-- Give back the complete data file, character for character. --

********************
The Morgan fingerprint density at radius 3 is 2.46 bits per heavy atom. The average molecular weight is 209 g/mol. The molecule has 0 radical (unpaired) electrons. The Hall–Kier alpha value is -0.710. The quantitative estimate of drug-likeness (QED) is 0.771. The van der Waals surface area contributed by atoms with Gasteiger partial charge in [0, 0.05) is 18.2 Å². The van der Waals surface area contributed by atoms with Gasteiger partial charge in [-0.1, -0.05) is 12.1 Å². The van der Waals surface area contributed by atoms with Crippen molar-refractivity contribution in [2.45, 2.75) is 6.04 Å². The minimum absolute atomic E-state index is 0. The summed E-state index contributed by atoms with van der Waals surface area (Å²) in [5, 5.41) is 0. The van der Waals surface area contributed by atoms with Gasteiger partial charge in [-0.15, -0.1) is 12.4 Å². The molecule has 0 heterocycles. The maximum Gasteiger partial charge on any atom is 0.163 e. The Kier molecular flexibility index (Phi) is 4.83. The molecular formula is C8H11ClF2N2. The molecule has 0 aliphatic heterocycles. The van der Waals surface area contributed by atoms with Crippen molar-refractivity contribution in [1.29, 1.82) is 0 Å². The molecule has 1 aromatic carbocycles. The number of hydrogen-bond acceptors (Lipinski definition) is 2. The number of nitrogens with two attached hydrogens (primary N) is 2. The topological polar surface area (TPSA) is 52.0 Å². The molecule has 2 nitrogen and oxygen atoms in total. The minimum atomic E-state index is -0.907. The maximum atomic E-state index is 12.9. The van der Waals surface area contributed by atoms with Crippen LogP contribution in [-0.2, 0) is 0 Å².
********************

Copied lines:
The Morgan fingerprint density at radius 3 is 2.46 bits per heavy atom. The average molecular weight is 209 g/mol. The molecule has 0 radical (unpaired) electrons. The Hall–Kier alpha value is -0.710. The quantitative estimate of drug-likeness (QED) is 0.771. The van der Waals surface area contributed by atoms with Gasteiger partial charge in [0, 0.05) is 18.2 Å². The van der Waals surface area contributed by atoms with Gasteiger partial charge in [-0.1, -0.05) is 12.1 Å². The van der Waals surface area contributed by atoms with Crippen molar-refractivity contribution in [2.45, 2.75) is 6.04 Å². The minimum absolute atomic E-state index is 0. The summed E-state index contributed by atoms with van der Waals surface area (Å²) in [5, 5.41) is 0. The van der Waals surface area contributed by atoms with Gasteiger partial charge in [-0.15, -0.1) is 12.4 Å². The molecule has 0 heterocycles. The maximum Gasteiger partial charge on any atom is 0.163 e. The Kier molecular flexibility index (Phi) is 4.83. The molecular formula is C8H11ClF2N2. The molecule has 0 aliphatic heterocycles. The van der Waals surface area contributed by atoms with Crippen molar-refractivity contribution in [1.29, 1.82) is 0 Å². The molecule has 1 aromatic carbocycles. The number of hydrogen-bond acceptors (Lipinski definition) is 2. The number of nitrogens with two attached hydrogens (primary N) is 2. The topological polar surface area (TPSA) is 52.0 Å². The molecule has 2 nitrogen and oxygen atoms in total. The minimum atomic E-state index is -0.907. The maximum atomic E-state index is 12.9. The van der Waals surface area contributed by atoms with Crippen LogP contribution in [-0.2, 0) is 0 Å².